Tuesday, 6 November 2012

Review: Neurosis - Honor Found in Decay

 I think of the way in which my personal taste in music has constantly evolved over such a quick period of time with so little experience at the same time. And when I think of the way it is now, I'm a little disgusted with myself that Neurosis aren't the first ever band that I fell in love with. Imagine a band that takes techniques of every kind of dirty style of rock music you love and blast it together. There's shades of hardcore punk, doom metal, industrial metal and experimental art rock in all their stellar releases of the past and every experimental metal band that has come out since will happily cite them as an influence, particularly when you consider the most dramatic phrase recently used about them "No Neurosis = No Mastodon". And of course in the usual case of a long going underground metal band, they can still release works that far outshine the bands that have overtaken them. And so we examine tenth album Honor Found in Decay. One of the most stunning crafts in heavy music heard for a while.

 In all the music Neurosis manage to craft they do it in a way that simply bleeds emotion and beauty, no matter how grim it may sound. And as the album opens with the shimmering sound of glowering synthesizers on We All Rage in Gold it's clear that the band don't want their listeners to feel comfortable. They want listeners on edge, never knowing what's going to come around the corner and they manage it so well as riffs and basslines from Steve Von Till and Dave Edwardson build into a massive set of sprawling riffs that create a mammoth sized melody with the massive emotion of crying giants. The sheer amount of grandeur that picks up the wonder of the doom filled riffage gives the song an extra spaciousness and intensity that you can invade as it invades you.

 The intense guitar work of this pair and moderately iconic frontman Scott Kelly really serve as the driving force behind the album. The spidery guitar on My Heart for Deliverance manages to be purely hypnotic before blasting into a horrific burst of godly distortion that shows the true nature of the band as it rolls out in a much more triumphant form that serves as tear-rendering-ly uplifting. Meanwhile All is Found... In Time instantly rushes out in an intense bombing of guitar-led chaotic depravity before coming down to a greater show of uplifting grace.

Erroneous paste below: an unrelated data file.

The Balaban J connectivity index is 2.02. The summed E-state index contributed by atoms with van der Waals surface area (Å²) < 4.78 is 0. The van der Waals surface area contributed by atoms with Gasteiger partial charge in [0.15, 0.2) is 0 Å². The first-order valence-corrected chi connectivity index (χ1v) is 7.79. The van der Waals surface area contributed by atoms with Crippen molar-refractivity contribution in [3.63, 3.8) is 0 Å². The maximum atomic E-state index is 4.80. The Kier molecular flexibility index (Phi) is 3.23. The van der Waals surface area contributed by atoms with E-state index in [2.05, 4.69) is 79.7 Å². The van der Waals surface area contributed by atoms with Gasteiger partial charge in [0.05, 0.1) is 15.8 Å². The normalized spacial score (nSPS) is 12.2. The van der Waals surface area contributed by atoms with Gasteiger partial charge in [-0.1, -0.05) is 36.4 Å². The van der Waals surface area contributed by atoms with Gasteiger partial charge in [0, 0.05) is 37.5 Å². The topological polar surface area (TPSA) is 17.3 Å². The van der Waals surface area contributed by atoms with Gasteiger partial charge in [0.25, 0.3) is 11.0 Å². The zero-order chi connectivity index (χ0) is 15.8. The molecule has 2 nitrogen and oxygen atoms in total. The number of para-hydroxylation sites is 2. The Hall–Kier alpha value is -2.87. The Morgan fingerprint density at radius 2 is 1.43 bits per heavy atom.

However, no matte how heavy and adrenaline packed the guitars can get, it still doesn't manage to be the most intense moment of the album. I'm not sure if I've ever felt the way I do when listening to Scott Kelly singing. Against the moments free of monolithic riffs, Kelly's weathered vocals are the most convincing vocals that carry the sound that the bleakest of blues musicians wished to carry out. And on Bleeding the Pigs, it feels like there is no gap between the listener of Kelly, as vocals seem to haunt you directly and make you feel like you are being dragged into Hell in an all too realistic way. By the time the song reaches it's follow up on Casting of the Ages the vocals are a much more welcoming features and become very beautiful in a hopeless no tomorrow sort of way. It becomes the kind of performance that makes the hairs on the back of your neck stand up. It becomes comforting.

 Even if this is your first Neurosis album, Honor Found in Decay is a breathtaking album listening experience that will give you a full experience of the band and will leave your jaw wide open. It's filled with some of the group's darkest crafts in crafting mammoth melodies made up of doom riffage, industrial synthesizers and all sorts of intimate backdrops that gives each listen a different result. It's one of the most sincere heartfelt albums from a band that have never been anything short of serious and have made it one of their prime goals to craft something unique that pushes at the boundaries of metal. And without a doubt this is it. This is the work that proves that dirty rock music can be made truly beautiful and just extremely real. And it's work that have come from a group of underground heroes.

Neurosis' Honor Found in Decay is out now via Neurot Records. 

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